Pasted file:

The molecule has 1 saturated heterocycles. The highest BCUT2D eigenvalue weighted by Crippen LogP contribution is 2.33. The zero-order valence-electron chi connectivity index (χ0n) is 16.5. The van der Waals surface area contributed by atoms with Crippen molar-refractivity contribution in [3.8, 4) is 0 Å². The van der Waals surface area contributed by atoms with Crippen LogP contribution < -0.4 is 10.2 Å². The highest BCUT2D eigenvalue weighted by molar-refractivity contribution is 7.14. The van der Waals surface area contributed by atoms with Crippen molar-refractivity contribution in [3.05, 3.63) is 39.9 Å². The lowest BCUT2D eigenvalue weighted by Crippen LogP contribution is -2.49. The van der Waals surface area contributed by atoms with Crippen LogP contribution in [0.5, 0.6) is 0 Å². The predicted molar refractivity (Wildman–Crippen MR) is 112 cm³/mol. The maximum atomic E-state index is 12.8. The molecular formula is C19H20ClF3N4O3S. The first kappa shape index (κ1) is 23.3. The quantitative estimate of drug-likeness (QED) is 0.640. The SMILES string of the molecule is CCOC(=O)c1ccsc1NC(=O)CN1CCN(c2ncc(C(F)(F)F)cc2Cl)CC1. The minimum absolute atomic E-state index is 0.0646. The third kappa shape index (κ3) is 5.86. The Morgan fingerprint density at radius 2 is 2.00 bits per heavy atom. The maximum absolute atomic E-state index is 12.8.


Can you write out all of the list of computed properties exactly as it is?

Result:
The molecule has 1 saturated heterocycles. The highest BCUT2D eigenvalue weighted by Crippen LogP contribution is 2.33. The zero-order valence-electron chi connectivity index (χ0n) is 16.5. The van der Waals surface area contributed by atoms with Crippen molar-refractivity contribution in [3.8, 4) is 0 Å². The van der Waals surface area contributed by atoms with Crippen LogP contribution < -0.4 is 10.2 Å². The highest BCUT2D eigenvalue weighted by molar-refractivity contribution is 7.14. The van der Waals surface area contributed by atoms with Crippen molar-refractivity contribution in [3.05, 3.63) is 39.9 Å². The lowest BCUT2D eigenvalue weighted by Crippen LogP contribution is -2.49. The van der Waals surface area contributed by atoms with Crippen LogP contribution in [0.5, 0.6) is 0 Å². The predicted molar refractivity (Wildman–Crippen MR) is 112 cm³/mol. The maximum atomic E-state index is 12.8. The molecular formula is C19H20ClF3N4O3S. The first kappa shape index (κ1) is 23.3. The quantitative estimate of drug-likeness (QED) is 0.640. The SMILES string of the molecule is CCOC(=O)c1ccsc1NC(=O)CN1CCN(c2ncc(C(F)(F)F)cc2Cl)CC1. The minimum absolute atomic E-state index is 0.0646. The third kappa shape index (κ3) is 5.86. The Morgan fingerprint density at radius 2 is 2.00 bits per heavy atom. The maximum absolute atomic E-state index is 12.8.